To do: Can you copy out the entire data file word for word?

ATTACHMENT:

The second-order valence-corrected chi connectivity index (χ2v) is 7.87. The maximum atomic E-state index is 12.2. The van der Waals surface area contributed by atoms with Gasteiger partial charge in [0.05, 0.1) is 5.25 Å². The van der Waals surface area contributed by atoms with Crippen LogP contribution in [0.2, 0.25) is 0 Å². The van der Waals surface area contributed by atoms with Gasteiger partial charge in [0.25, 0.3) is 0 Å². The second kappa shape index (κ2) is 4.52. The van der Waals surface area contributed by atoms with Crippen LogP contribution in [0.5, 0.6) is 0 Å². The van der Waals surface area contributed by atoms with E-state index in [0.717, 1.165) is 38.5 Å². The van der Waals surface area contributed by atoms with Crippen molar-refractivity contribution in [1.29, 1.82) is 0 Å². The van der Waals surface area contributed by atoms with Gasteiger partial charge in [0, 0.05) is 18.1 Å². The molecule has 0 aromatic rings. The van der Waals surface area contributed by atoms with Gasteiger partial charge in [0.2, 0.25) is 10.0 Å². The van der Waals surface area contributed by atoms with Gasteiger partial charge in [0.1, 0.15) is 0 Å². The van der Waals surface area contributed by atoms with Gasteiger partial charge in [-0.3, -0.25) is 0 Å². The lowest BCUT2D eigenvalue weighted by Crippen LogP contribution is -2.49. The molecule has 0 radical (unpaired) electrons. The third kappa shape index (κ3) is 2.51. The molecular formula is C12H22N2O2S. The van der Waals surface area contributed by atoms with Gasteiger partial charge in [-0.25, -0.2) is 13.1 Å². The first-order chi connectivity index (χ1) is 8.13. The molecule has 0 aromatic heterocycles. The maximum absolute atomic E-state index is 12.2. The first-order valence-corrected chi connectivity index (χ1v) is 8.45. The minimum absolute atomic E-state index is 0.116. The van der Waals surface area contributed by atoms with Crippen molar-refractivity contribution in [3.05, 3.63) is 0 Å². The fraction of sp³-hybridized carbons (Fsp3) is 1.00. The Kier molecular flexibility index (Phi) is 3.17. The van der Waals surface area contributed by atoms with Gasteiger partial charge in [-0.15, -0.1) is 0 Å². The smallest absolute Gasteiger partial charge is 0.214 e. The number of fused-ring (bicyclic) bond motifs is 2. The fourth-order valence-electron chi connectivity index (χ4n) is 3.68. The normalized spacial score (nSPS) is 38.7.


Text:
The second-order valence-corrected chi connectivity index (χ2v) is 7.87. The maximum atomic E-state index is 12.2. The van der Waals surface area contributed by atoms with Gasteiger partial charge in [0.05, 0.1) is 5.25 Å². The van der Waals surface area contributed by atoms with Crippen LogP contribution in [0.2, 0.25) is 0 Å². The van der Waals surface area contributed by atoms with Gasteiger partial charge in [0.25, 0.3) is 0 Å². The second kappa shape index (κ2) is 4.52. The van der Waals surface area contributed by atoms with Crippen LogP contribution in [0.5, 0.6) is 0 Å². The van der Waals surface area contributed by atoms with E-state index in [0.717, 1.165) is 38.5 Å². The van der Waals surface area contributed by atoms with Crippen molar-refractivity contribution in [1.29, 1.82) is 0 Å². The van der Waals surface area contributed by atoms with Gasteiger partial charge in [0, 0.05) is 18.1 Å². The molecule has 0 aromatic rings. The van der Waals surface area contributed by atoms with Gasteiger partial charge in [0.2, 0.25) is 10.0 Å². The van der Waals surface area contributed by atoms with Gasteiger partial charge in [0.1, 0.15) is 0 Å². The van der Waals surface area contributed by atoms with Gasteiger partial charge in [-0.3, -0.25) is 0 Å². The lowest BCUT2D eigenvalue weighted by Crippen LogP contribution is -2.49. The molecule has 0 radical (unpaired) electrons. The third kappa shape index (κ3) is 2.51. The molecular formula is C12H22N2O2S. The van der Waals surface area contributed by atoms with Gasteiger partial charge in [-0.25, -0.2) is 13.1 Å². The first-order chi connectivity index (χ1) is 8.13. The molecule has 0 aromatic heterocycles. The maximum absolute atomic E-state index is 12.2. The first-order valence-corrected chi connectivity index (χ1v) is 8.45. The minimum absolute atomic E-state index is 0.116. The van der Waals surface area contributed by atoms with Crippen molar-refractivity contribution in [3.05, 3.63) is 0 Å². The fraction of sp³-hybridized carbons (Fsp3) is 1.00. The Kier molecular flexibility index (Phi) is 3.17. The van der Waals surface area contributed by atoms with Gasteiger partial charge in [-0.15, -0.1) is 0 Å². The smallest absolute Gasteiger partial charge is 0.214 e. The number of fused-ring (bicyclic) bond motifs is 2. The fourth-order valence-electron chi connectivity index (χ4n) is 3.68. The normalized spacial score (nSPS) is 38.7.